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I'm with you on this - joining a piece of 1/4" wire rope to a chain plate, be it on a 39' Columbia, a home-built plywood catamaran, or a third world fishing boat, need not be rocket science. A shackle at each terminus allows the lashing. 1/4" wire rope has a breaking strength of +/- 7300#.

Dacron 1/4" braid has a breaking strength of ~1900#. Four and one half full turns, ending at the opposite shackle from the starting shackle, spreads the load over 9 pieces of line, for an ideal combined breaking strength of 17,100#, minus the reduction for knots and kinking it over the shackles. 7300#/9 = 811# carried per line at the breaking strength of the wire rope. This accommodates the reduction for knots and kinking in the line buy reducing the ultimate loading by 57% of breaking strength (811/1900=43%).

At the working load limit of 20% breaking strength of the wire rope, say 1460#, each of the 9 lashing elements carries only 162#, for a line with a breaking strength of 1900#. This relatively light loading helps prevent the chafe which is likely more of a factor than ultimate tensile strength of the lashing.

I have used these types of lashings on an old salvaged Wharram cat with no problem whatsoever. Regular unlash/relash inspections for chafe showed almost none, certainly not anything that suggested sudden failure from chafe was even remotely likely. IIRC, the line never needed replaced until UV deterioration became a factor, over a period of years.

Perhaps my most recurring doubt about the security of the lashings was that any nasty little vandal vermin with a pocket knife could drop my rig in moments...

Reading about, calculating, self-making and using those lashings was likely far more educational and satisfying than any shiny, high-tech, store-bought, plug-n-play solution (usually magically provided with "Daddy's money", in the case of kids)...
Whimsy, I certainly agree that the lashing you propose is adequately strong to hold up the mast in static conditions. I am not so sure that a bunch of sea scouts and their volunteer mentors will find it easy to step the mast and then tune it properly for a seagoing delivery trip using such a setup, especially if there are time constraints on that voyage.

In your OP, you were asking about the suitability of certain rigging screws for the application, and I think that you have received reasonable responses to that question. That the volunteers needed to ask the question suggests to me that they are not well versed in rigging issues, and so for them an improvised "third world" solution might not be appropriate, especially with other peoples youngsters on board.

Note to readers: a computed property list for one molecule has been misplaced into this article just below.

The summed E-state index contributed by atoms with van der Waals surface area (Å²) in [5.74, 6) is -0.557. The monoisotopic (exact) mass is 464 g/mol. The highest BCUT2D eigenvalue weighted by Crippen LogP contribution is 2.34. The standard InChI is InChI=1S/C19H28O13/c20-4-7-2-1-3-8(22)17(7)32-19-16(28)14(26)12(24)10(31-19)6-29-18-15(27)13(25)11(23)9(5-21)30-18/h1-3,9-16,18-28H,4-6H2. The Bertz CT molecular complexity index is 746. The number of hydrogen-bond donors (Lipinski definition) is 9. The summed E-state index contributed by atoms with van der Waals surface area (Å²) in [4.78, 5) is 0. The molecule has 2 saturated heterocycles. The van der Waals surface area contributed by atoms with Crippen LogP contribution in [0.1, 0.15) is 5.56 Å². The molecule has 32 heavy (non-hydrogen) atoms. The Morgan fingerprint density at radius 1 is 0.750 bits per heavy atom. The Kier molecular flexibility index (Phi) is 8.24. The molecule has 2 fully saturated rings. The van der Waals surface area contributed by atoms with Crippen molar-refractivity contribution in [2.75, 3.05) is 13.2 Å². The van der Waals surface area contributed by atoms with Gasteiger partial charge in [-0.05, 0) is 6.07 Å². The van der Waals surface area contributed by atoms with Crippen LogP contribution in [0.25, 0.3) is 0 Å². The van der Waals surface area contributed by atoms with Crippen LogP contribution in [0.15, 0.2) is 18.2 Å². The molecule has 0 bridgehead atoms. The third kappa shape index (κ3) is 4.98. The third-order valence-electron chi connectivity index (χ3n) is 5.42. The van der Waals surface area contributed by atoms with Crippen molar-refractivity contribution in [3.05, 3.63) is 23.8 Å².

Finally, IMO rigging techniques that are applicable to Wharram cats do not necessarily translate to the subject Columbia. Your opinion and experience may differ.

Cheers,

Jim
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Old 12-07-2011, 11:57   #30
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Re: Sea Scouts Seek Advice On 1/2" SS Turnbuckles

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I certainly agree that the lashing you propose is adequately strong to hold up the mast in static conditions.

The reality is, despite what anyone, from the comfort of their keyboard, speculates will or might happen, I actually used lashings of this type to hold up a mast in very dynamic conditions, in storm and calm, for years, with NO problems whatsoever.
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I am not so sure that a bunch of sea scouts and their volunteer mentors will find it easy to step the mast and then tune it properly for a seagoing delivery trip using such a setup...

That's a moot point. The Sea Scouts have already stepped the mast and installed the turnbuckles they had based on the wire rope WLL being less than turnbuckle WLL. Seems to make sense and I doubt they will have problems with them. The boat is launched, the diesel fuel pump issue resolved, and things put relatively ship-shape. I speculate that lashings would have worked fine for them too, although I'm glad they have the SS gear. "Finding it easy" is probably not why they left the comfort of their homes to sail in boats - you maybe underestimate the resourcefulness, ability and experience of some of these individuals.
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...IMO rigging techniques that are applicable to Wharram cats do not necessarily translate to the subject Columbia.

Unless anyone can provide evidence to the contrary, and I welcome all comments, when connecting a 1/4" SS wire rope stay or shroud to a SS chain plate on a sailboat via an adjustable device like a turnbuckle or lashing, the defining parameters of the connecting device requirement are the wire rope WLL and the chain plate WLL, not the boat brand or type.